FMP/FREE MUSIC PRODUCTION - An Edition of Improvised Music 1989-2004

FMP CD 123

Bert Noglik


Percussion sounds as if from far away. Sound poetry. Cello accents, strange guitar sounds. A Cecil Taylor performance. He approaches the piano with springy steps. The ritual starts. It seems to develop a dynamic of its own from the force fields of the four musicians, linked to individuals and, at the same time, going beyond them. A continuum of cultural experience is translated into sounds and collective music is put back into the flow of improvisation.

Already the line-up “composes” this music. On several occasions, Cecil Taylor has described Andrew Cyrille as a formative power in the spontaneous creation of the sounds. In the collaboration with Andrew Cyrille, Taylor conjures up a part of his own biography, without wanting to repeat it. From 1964 onwards, Cyrille was a member of the Taylor Unit, for eleven years. Recordings like “Unit Structures” from 1966 documented musical milestones. At the beginning, in order to indicate the direction, Cecil Taylor pointed out the relationship of music and ballet to his new drummer who, at that time, replaced Sunny Murray. A way of playing the piano which resembles the leaps of a dancer. A way of playing the drums which resembles movement in space. A new kind of weightlessness, new freedom. “I think”, Taylor later said about this phase with Cyrille, “ that he saw the light when I explained to him that rhythm, from my point of view, has a lot to do with dance.” And, of course, with breathing, with speaking, with singing. Breaking with conventional swing, yet no renunciation, but intensification of both the physically communicated and experienced force of movement.

Rythmical sound cross references: the piano as percussion instrument and the percussion as melody instrument. Corresponding ways of playing they both have been working on for more than a quarter century, even when they were not on stage together. Unit structures, the congruence of structure and process, more than a theme for a recording. A design for living. And something else binds them together, deeply, Cecil Taylor and Andrew Cyrille: the knowledge about the roots of this music in African culture. Cyrille has the theory that the drums – from an historical standpoint – “sprang from the wish to play the poly rhythms and tonalities resembling African drum choirs”. Taking all that into consideration it becomes clear that with Andrew Cyrille appearing on the scene in this connection – this was in 1999 – we can speak of a “special guest”. Yet, at the same time, Andrew Cyrille remains what he has always been: an integral and integrating part of the ensemble playing presenting itself in constantly changing perspectives.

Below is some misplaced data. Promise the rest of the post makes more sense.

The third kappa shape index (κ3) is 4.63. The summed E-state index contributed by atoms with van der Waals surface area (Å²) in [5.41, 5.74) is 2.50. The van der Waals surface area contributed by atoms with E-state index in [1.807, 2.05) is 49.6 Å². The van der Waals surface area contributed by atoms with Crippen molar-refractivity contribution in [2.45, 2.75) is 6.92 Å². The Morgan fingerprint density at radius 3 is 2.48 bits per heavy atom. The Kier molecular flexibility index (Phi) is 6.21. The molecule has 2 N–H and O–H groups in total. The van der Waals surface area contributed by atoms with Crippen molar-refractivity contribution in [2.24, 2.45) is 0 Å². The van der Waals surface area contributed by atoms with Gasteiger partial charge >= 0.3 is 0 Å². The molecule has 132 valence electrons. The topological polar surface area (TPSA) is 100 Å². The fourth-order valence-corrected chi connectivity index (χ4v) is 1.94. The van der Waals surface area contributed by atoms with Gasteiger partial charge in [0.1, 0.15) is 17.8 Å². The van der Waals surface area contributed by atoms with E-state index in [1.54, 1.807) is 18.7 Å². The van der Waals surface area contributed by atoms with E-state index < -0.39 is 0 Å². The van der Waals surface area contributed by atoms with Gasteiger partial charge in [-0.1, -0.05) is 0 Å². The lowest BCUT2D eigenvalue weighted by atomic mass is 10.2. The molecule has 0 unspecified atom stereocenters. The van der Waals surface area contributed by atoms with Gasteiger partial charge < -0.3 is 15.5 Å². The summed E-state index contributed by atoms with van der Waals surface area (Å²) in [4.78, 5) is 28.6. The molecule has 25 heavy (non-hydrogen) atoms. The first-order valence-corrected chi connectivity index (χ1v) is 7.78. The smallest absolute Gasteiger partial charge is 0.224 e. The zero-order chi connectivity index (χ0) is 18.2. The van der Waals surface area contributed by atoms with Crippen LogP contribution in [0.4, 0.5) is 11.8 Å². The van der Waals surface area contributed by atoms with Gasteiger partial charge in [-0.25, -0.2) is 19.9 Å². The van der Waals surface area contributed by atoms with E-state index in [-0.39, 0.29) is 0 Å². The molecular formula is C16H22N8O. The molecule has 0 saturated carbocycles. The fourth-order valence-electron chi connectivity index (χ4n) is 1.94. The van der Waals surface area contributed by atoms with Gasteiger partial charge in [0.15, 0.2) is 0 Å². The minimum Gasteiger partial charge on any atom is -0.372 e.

Even though the most varying of dialogue constellations emerge they remain embedded in a collective context. The actual ‘joker’ in this quartet proves to be Franky Douglas who comes from Curaçao and whose home has become Amsterdam – in the broad spectrum of Surinam-Fusion bands through to free improvised music. In this ensemble the guitar player brings in sounds reminiscent of strongly alienated blues-riffs, growling sounds or bass distortions which always remain compatible with the sound aesthetic of the quartet. Cecil Taylor knows Franky Douglas from Amsterdam, from the October meetings in the Bimhuis. In the months prior to the Total Music Meeting ’99 he frequently played with Tristan Honsinger – in a trio with Evan Parker and in a quartet with Harri Sjöström, Teppo Hauta-aho and Paul Lovens. In this context, Tristan Honsinger works particularly focussed on rhythm and interaction, integrating a musical equivocality through his arco attacks which one may associate with European ‘Kunstmusik’ while, at the same time, one should not forget in this context that string instruments are also familiar in African cultures. Just as with the others, also for Tristan Honsinger – and maybe particularly for him, it is about physical visualization, theatralization of the music. Not as artificial gesture but in the sense of the necessity to present yourself as actually playing the music.

Four musicians in search of a common pathway through time. The end is still open when they come on stage, when the first sounds are carefully placed into the space. Cecil Taylor’s highly individual lyrics resemble incantations and are a reminder to the poetic dimension of this music. What we experience and re-experience with the recordings is similar to the formation of waves. As always in groups around Taylor, musical movements develop in broad curves, logical in themselves, cohesion and dissolution. And, as always in Taylor’s music since the eighties and even more in the nineties, views of unexpected tenderness open up. On the other hand we experience cohesion of a sheer unbearable intensity. Unbearable for consumer-oriented ears, for senses which are only used to react instead of perceiving and of being involved in a creative way. With this emphasis of the aura, with its intensity in the here and now, this music opposes the increasing virtualization, the disembodiment of this world. And, at the same time, it itself can be seen as rejection of the shallow materialism of the world of goods by igniting something indescribable between the poly rythmic interlocking, the whirring sounds, the thundering clusters and the hovering micro tonalities: magic.

Translation: Isabel Seeberg & Paul Lytton

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